I grew up in a preppy little Ohio town where some of our high school teachers couldn’t afford to own or rent. One of the math teachers was a funny dude named Mr. Leigh.
“I know I’m ugly,” he’d open the class on the first day. “But I don’t have to look at me all day. You do!”
He would also tease us, so slyly that most of us probably didn’t notice, about our town’s wealth. I remember him asking some of us where we were going for spring break. And after everyone had said, “Florida,” or “Hawaii,” he remarked that he was going to spend his week off in Doylestown, Ohio.
I thought of Mr. Leigh the other day as I read a fun piece in The New Yorker this summer, “The Case Against Travel.” A fine send-up of the seriousness with which we take our travel. One of the many money graphs:
If you think that this doesn’t apply to you—that your own travels are magical and profound, with effects that deepen your values, expand your horizons, render you a true citizen of the globe, and so on—note that this phenomenon can’t be assessed first-personally. Pessoa, Chesterton, Percy, and Emerson were all aware that travellers tell themselves they’ve changed, but you can’t rely on introspection to detect a delusion. So cast your mind, instead, to any friends who are soon to set off on summer adventures. In what condition do you expect to find them when they return? They may speak of their travel as though it were transformative, a “once in a lifetime” experience, but will you be able to notice a difference in their behavior, their beliefs, their moral compass? Will there be any difference at all?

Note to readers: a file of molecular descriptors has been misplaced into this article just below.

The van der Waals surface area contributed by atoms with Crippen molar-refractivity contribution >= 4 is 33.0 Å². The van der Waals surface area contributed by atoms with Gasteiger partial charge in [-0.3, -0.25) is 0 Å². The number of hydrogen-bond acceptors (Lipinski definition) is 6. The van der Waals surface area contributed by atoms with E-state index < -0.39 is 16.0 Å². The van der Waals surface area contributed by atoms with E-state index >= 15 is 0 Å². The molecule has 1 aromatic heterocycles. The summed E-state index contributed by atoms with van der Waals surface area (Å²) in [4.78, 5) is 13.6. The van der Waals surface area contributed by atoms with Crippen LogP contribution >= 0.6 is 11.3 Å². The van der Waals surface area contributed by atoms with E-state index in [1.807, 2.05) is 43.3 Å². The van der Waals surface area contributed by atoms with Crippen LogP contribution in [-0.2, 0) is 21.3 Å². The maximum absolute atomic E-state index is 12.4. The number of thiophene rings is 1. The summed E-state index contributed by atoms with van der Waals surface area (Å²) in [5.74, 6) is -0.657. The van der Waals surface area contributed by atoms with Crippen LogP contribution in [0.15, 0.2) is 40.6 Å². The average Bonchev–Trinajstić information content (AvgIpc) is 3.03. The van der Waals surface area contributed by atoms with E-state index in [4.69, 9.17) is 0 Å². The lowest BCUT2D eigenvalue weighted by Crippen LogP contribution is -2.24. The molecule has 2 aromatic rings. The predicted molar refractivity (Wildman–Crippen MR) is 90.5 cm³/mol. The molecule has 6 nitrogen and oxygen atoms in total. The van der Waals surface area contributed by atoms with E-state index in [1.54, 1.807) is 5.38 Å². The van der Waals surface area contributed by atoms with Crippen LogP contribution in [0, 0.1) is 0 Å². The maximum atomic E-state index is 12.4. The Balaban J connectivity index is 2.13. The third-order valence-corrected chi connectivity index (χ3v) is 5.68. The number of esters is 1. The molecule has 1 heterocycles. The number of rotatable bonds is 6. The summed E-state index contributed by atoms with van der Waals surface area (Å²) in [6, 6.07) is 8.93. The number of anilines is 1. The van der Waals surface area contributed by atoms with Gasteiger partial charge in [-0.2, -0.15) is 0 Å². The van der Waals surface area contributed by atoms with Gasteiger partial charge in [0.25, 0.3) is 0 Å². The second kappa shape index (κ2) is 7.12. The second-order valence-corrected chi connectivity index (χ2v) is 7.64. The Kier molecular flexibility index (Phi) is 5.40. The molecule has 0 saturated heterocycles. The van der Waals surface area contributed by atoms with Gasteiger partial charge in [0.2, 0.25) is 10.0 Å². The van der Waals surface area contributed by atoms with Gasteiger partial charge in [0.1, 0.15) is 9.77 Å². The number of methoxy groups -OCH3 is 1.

As someone who has often been guilty of justifying a long or dangerous sailing or motorcycle trip on grounds I somehow spiritually “needed” it—I only wish the writer, Agnes Callard—born in Hungary, educated in California, living in Chicago and obviously from various references in her essay, globally well-traveled—would have acknowledged that such a piece could not have been credibly written by someone who hadn’t traveled extensively (however disappointingly) beyond Doylestown, Ohio.